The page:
by Colin Fox, SSP national co-spokesperson
Now that the dust has settled on the Scottish Government’s White Paper on Independence, it is time to assess its likely impact on the 2014 referendum campaign. Whilst Joan McAlpine, MSP, compared it to ‘the Gettysburg address’ and George Kerevan described it as ‘a game changer’ other pro-independence commentators were more measured in welcoming the White Paper. If less effusive than card-carrying members of the SNP, Ian Bell writing in The Herald believed it marked the point “where the independence argument properly began”
And Ian McWhirter felt it was “simultaneously a bid for independence and a platform for re-electing Alex Salmond”. He aptly described the SNP’s vision of Independence as “a rather Unionist one” pointing out that the White Paper seemed above all to “celebrate the BBC, the monarchy, NATO, the pound, the Bank of England and the British passport”. He left us wondering whether the First Minister had overplayed his ‘canny’ hand in seeking to woo conservative opinion in Scotland to the Yes case. If, as they say, ‘imitation is the sincerest form of flattery’ the Unionists were predictably not so welcoming of his ‘flattery’.
The response on the left has been more muted. Yes Scotland Chairman Dennis Canavan urged the entire Yes Scotland coalition to welcome the White Paper and its progressive proposals but referred to it a little more obliquely saying:
“I am confident, as more and more people become engaged in the debate and learn about the unique opportunities a Yes vote promises, the more they will see that independence makes sense for them, their families and our country.”
There is much in the White Paper to welcome such as introducing a written constitution, removing Trident nuclear weapons, growing Scotland’s economy and population by welcoming those who wish to come and live here, returning the Royal Mail to public ownership, scrapping the hated Bedroom Tax, providing universal free childcare for pre-school children, providing seats for workers on company boards, supporting far greater environmental protection, promoting greater energy efficiency and extending much needed social protection to vulnerable and disadvantaged groups.
But we were also entitled to ask for more. I publicly welcomed the commitment to reduce gas and electricity bills by 10 per cent per annum with independence but said I would like to have seen the Scottish Government go further and re-iterate the pledge it made in its 2007 manifesto to eradicate fuel poverty in Scotland completely.
I would also liked to have seen a commitment to take the renewable energy industry into public ownership – just as the Scottish Government did recently with Prestwick Airport – and return our gas and electricity supply industry to public hands.
Both measures are concomitant with pledges to achieve greater economic prosperity, social democracy and fairness. And I believe there should have been a promise to return our railways to public hands, another progressive policy popular with voters.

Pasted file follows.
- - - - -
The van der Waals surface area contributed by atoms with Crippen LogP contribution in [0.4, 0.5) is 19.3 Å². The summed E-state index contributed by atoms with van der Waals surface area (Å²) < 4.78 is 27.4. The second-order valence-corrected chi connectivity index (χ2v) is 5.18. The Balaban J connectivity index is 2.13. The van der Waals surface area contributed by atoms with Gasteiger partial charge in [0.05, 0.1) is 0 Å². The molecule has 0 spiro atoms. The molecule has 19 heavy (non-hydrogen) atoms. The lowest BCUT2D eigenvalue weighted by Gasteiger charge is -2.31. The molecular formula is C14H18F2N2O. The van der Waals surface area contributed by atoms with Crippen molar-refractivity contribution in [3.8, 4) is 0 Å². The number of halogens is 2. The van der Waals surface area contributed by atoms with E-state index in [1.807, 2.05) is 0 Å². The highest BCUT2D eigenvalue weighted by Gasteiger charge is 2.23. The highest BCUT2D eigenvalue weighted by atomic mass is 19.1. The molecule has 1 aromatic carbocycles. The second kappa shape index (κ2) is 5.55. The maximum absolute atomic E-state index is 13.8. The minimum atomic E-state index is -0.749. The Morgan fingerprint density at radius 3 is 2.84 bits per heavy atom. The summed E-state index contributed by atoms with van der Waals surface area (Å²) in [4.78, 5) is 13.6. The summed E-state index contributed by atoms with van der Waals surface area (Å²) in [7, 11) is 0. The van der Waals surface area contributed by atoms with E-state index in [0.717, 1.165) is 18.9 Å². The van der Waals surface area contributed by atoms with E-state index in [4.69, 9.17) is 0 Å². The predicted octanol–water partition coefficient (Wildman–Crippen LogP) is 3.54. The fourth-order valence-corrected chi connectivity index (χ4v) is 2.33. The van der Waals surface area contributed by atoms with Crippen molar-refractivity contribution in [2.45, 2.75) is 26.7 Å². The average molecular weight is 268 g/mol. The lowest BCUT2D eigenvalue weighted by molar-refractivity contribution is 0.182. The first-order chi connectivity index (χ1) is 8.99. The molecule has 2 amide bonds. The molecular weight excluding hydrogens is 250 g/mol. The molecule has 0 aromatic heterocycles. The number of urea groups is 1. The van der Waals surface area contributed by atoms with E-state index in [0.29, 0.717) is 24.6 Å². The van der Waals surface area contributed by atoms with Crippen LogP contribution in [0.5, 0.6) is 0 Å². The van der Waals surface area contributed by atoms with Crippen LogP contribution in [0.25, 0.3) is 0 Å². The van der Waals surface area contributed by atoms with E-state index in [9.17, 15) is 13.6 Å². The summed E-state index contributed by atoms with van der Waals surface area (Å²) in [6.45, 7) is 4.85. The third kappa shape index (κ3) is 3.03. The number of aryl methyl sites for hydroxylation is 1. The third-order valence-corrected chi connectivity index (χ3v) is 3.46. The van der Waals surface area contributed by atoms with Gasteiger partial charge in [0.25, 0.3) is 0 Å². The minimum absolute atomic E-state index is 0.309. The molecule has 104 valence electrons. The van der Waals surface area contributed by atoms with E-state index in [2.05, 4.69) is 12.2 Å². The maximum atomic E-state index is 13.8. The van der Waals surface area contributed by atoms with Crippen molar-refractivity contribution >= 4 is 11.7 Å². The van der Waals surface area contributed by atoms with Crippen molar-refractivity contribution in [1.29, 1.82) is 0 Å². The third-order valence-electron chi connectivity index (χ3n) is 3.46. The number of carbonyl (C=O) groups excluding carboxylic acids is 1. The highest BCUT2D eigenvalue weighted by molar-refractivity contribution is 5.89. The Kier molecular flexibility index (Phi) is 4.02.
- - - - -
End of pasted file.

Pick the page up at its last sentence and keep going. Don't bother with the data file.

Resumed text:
And, as I have said many times, the SSP prefers the very successful Norwegian approach to its oil and gas resources where it took them both into public ownership rather than privatising them as Britain did. As a result of this decision Norway has now accrued £840billion in a state ‘Oil Fund’ with which to benefit its citizens and future generations. So for me the White Paper should also have had a commitment to repeal the worst anti-union laws in Europe a move which would undoubtedly be welcomed by the country’s 630,000 trade unionists and their families. And where is the progressive tax system which sees the rich pay more and the poor pay less? Or the guarantee of much needed affordable social housing?
And what about policies rewarding local communities where our renewable energy schemes are situated with the cheap electricity it produces? Each of these would have complemented the strong social democratic tradition the independence case promotes.
I accept that much of this will form the basis of the 2016 Scottish Parliament elections but I am bound to say it is commitments such as these that will help persuade working class people across Scotland to vote Yes next year.
And in this regard last week’s Panelbase opinion poll showing a 9 per cent lead for the No side revealed that support for them was highest among the better off social classes whereas support for Yes was higher among the poorest. And this latter category also registered the highest proportion of ‘don’t knows’.
So, if we are to win the working class majority to independence, we need to provide them with better reasons to vote Yes than we have done so far.
And that is why the SSP has a crucial role to play in this debate in pointing out that ‘other visions of independence are also available’.
Colin Fox will be one of the key speakers at the Scottish Socialist Voice Forum tomorrow in Edinburgh